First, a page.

Overland Freighting on the Orego

After the establishment of Fort Laramie, the Government was under the necessity of contracting for the transportation of freight to that point. Some of the first supplies were hauled by the Government, perhaps, but the practice of employing private parties to perform this service was always in favor. When Fort Kearny was erected supplies were hauled to that point. The freighters who first took contracts for transporting supplies over the Oregon Trail had mostly gained their experience in this overland business on the Santa Fe Trail.

In 1855 Alexander Majors and William H. Russell, both of Western Missouri, formed a partnership for freighting across the plains under the name of Majors & Russell. This firm carried all the freight to the posts west of Fort Leavenworth that year. Cholera prevailed on the plains, especially between Fort Leavenworth and Fort Riley. Major A. E. Ogden, Quartermaster at Fort Leavenworth, died at Fort Riley of the disease. Many emigrants died of this scourge, which followed all the trails over the plains. The cholera affected the freighting business, but Majors & Russell made profits amounting to three hundred thousand dollars in 1855 and 1856. This will serve as an index to the volume of the freighting done over the Oregon Trail in those years. For there were many other freighting firms in the business over the trail, transporting goods to Utah. The amount of hauling required by the Government was more than doubled by the Mormon War, though freighting to Utah for the Mormons was stopped for the time.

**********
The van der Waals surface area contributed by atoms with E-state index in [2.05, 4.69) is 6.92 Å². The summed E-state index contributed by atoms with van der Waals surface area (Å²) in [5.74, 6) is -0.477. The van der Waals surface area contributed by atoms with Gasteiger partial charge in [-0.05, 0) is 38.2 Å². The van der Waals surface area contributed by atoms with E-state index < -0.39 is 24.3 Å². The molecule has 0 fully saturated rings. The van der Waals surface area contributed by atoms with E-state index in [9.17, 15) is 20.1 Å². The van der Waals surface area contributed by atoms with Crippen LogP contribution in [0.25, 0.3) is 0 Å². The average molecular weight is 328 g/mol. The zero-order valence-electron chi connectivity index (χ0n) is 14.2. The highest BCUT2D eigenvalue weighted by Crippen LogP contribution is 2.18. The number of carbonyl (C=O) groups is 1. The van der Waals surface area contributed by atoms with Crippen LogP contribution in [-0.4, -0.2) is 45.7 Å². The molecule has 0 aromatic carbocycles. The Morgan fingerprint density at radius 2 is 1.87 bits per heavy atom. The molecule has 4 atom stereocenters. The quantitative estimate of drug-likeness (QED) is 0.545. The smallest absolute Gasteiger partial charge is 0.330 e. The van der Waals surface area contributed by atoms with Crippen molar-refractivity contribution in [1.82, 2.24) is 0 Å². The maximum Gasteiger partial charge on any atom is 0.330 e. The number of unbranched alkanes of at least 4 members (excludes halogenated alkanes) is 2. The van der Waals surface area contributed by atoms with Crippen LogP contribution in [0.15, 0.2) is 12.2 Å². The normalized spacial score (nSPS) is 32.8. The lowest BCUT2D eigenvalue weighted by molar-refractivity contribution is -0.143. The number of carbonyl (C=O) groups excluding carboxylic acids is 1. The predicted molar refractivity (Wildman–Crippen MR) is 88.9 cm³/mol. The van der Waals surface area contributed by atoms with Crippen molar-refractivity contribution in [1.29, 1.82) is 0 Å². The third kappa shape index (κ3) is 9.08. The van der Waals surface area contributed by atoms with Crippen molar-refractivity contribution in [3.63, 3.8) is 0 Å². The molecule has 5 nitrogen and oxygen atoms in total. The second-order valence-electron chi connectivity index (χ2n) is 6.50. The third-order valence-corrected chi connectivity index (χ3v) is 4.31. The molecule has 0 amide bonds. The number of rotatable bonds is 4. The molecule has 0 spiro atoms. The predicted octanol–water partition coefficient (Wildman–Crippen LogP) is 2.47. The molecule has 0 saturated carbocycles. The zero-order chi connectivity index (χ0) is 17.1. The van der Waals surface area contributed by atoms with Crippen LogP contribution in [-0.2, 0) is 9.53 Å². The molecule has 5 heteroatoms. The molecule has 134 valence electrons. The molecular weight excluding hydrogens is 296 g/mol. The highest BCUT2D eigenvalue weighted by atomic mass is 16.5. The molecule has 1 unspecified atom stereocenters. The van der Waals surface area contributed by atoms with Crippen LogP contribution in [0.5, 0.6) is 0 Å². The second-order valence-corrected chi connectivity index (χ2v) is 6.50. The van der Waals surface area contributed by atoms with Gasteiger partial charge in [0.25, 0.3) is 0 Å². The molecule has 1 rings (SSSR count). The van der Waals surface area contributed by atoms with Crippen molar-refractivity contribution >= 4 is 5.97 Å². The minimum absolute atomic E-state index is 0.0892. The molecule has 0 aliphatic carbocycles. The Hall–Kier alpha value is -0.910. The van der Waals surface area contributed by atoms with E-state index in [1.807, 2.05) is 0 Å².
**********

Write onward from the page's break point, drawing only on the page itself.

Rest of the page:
Majors & Russell added another partner in the spring of 1858, the style of the firm being then Russell, Majors & Waddell (the last name pronounced Wad´-dle, not Wad-dell’). The Government contracted with this company to transport sixteen million pounds of freight over the Oregon Trail for the years 1858 and 1859. To perform this enormous contract it was necessary for the company to purchase thirty-five hundred wagons and forty thousand oxen. This immense outfit was separated into caravans and pushed out constantly from Fort Leavenworth heavily laden. Floods hindered them early in the year 1858. The contract was faithfully performed. Many of the caravans got into the Salt Lake Valley too late to return to Fort Leavenworth. The wagons would not be required for the next year. They were parked on the outskirts of Salt Lake City, where they covered several acres of ground. They remained there more than a year, and were finally sold to the Mormons for ten dollars each, the purchasers breaking them up for the iron used in their construction. These wagons had cost the company more than one hundred and fifty dollars each. The oxen were driven into Skull Valley, where they wintered on the dried grass. Thirty-five hundred of the best ones were selected to be driven to California. They were driven to Ruby Valley, in what is now Nevada, to winter on the dried grass found there in plenty. A heavy snow, however, covered the grass until the cattle could not get to it. They starved and froze to death, only two hundred being saved. This loss footed up about one hundred and fifty thousand dollars. The Indians stampeded one thousand head of oxen on the Platte the same year. Notwithstanding these losses, the company made large profits on this contract.